Once I had a bicycle I had almost complete freedom of movement. My buddy and I would cycle everywhere we could within about a 20-mile radius, out into the countryside, to the rivers and into the downtown urban area on our own. We also had large forests nearby and would wander afoot into those forests and stay out for half a day with no worry by us or our parents. To get to certain woods, we might have to cross private property and go through wooden fences that some owners had erected, but there was almost always a loose piece of fence "left unrepaired" to pass through (if not, then we climbed over the top). We were good Boy Scouts and always left things as good or better than we found them, and no one ever stopped us or threatened us.

Except other kids! In forests other groups of children sometimes might view us as hostile, perhaps to protect a "fort" (essentially a foxhole and a dirt pile) they had built out in the woods or who felt this was "their territory", and who might rain down clods of dirt upon us with little warning. We would parlay around it and if that didn't work, we were both pretty accurate with dirt clods ourselves and learned to keep moving so as to be difficult targets.

Today I get the impression most US-raised children are restricted to the house, the back yard (even the front yard is too dangerous) and adult-accompanied trips. So sad.


Well, there's the fact that laws like this actually have to be created:

https://www.nytimes.com/2018/03/29/well/family/utah-passes-f...


That's exactly it. Other examples are parents depending on state get fined/threatened to loose their children when doing things like letting them walk across a park accompanied by a 10yo sibling.

Just to give an idea where I'm from:

* in my home country (one of the highest GDP/capita, so we're not talking poor&rural), children are walking alone or in unaccompanied groups to kindergarden at age 5-6. if parents try and drive them they're often scolded by school authorities, they're supposed to handle it by themselves.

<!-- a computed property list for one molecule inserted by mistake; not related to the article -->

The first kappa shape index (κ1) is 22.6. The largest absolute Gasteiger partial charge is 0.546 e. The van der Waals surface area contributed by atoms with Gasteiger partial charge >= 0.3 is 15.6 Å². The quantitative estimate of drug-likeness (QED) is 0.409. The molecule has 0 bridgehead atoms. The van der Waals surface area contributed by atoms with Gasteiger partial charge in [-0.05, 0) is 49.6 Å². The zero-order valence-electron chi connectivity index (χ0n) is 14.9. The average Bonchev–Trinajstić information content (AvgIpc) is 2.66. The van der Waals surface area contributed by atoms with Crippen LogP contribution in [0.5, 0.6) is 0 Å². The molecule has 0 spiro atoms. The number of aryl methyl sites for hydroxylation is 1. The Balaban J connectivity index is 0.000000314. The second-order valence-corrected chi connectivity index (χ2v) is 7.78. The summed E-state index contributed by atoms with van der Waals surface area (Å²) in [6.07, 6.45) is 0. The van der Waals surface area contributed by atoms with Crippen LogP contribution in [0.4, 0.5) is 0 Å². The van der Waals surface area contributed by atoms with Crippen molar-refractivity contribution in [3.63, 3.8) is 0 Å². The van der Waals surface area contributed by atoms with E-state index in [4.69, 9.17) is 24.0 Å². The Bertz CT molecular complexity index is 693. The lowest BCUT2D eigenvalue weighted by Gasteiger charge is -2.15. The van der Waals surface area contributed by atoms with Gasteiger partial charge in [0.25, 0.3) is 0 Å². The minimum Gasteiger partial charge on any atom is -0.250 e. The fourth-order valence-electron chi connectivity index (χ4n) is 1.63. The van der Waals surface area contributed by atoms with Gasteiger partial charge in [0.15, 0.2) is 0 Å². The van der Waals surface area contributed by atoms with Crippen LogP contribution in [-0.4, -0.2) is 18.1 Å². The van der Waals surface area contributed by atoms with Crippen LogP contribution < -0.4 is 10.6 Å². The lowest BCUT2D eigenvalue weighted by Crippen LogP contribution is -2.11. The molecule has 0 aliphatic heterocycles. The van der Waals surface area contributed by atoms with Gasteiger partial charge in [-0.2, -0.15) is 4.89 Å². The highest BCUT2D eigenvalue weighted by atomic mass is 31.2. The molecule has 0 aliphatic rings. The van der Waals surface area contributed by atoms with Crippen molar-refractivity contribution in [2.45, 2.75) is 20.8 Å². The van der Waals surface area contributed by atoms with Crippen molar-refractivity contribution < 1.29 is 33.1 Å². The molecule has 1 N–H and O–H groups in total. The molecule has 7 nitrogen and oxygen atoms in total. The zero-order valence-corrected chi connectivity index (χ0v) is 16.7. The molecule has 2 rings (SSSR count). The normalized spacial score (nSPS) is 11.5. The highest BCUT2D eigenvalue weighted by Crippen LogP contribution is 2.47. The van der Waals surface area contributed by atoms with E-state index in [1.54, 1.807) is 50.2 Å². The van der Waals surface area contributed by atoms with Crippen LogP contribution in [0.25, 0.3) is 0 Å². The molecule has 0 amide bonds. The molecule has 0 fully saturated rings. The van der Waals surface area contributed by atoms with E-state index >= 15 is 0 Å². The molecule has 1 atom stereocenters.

* in Japan (just another example that I know well), children walk to school at age 5-6, accompanied by a 1-3 year older sempai that explicitely takes over the responsibility for younger colleagues. There's also people taking the responsibility for a given street corner at a defined time in the morning, watching out for the youngins a bit (but it's not necessarily their own). Again, people who drive their own are typically scolded by society.

* after school, children in both countries typically go do other activities on their own, like go to football club or in case of Japan do some school club activity. Curfew time is typically before dark or around 5-6pm.

* from time to time there tends to be an accident or case of violence/murder against children that might have been avoided without this culture of letting them run. people are outraged against the person who did it, but culture of self responsibility is not questioned and life goes on. risk is typically 1/1 million or lower (relatively safe drivers, low levels of violence).


It sounds like it’s more about urban vs suburban and rurual areas. I walked to school for 3 years because the school was close. I’m certain other kids in the suburbs don’t have a bus as an option if they live in a certain range. The school closest to my house is over 3 miles away and some parts do not have a sidewalk. When I lived near public transport I saw plenty of kids riding to private schools. Now that I’m in the suburbs it’s not possible.

No one is scared to let their children out because of violence or murder. That’s silly news media fear mongering unless you live in a bad area.

How close is the kindergarten to your house?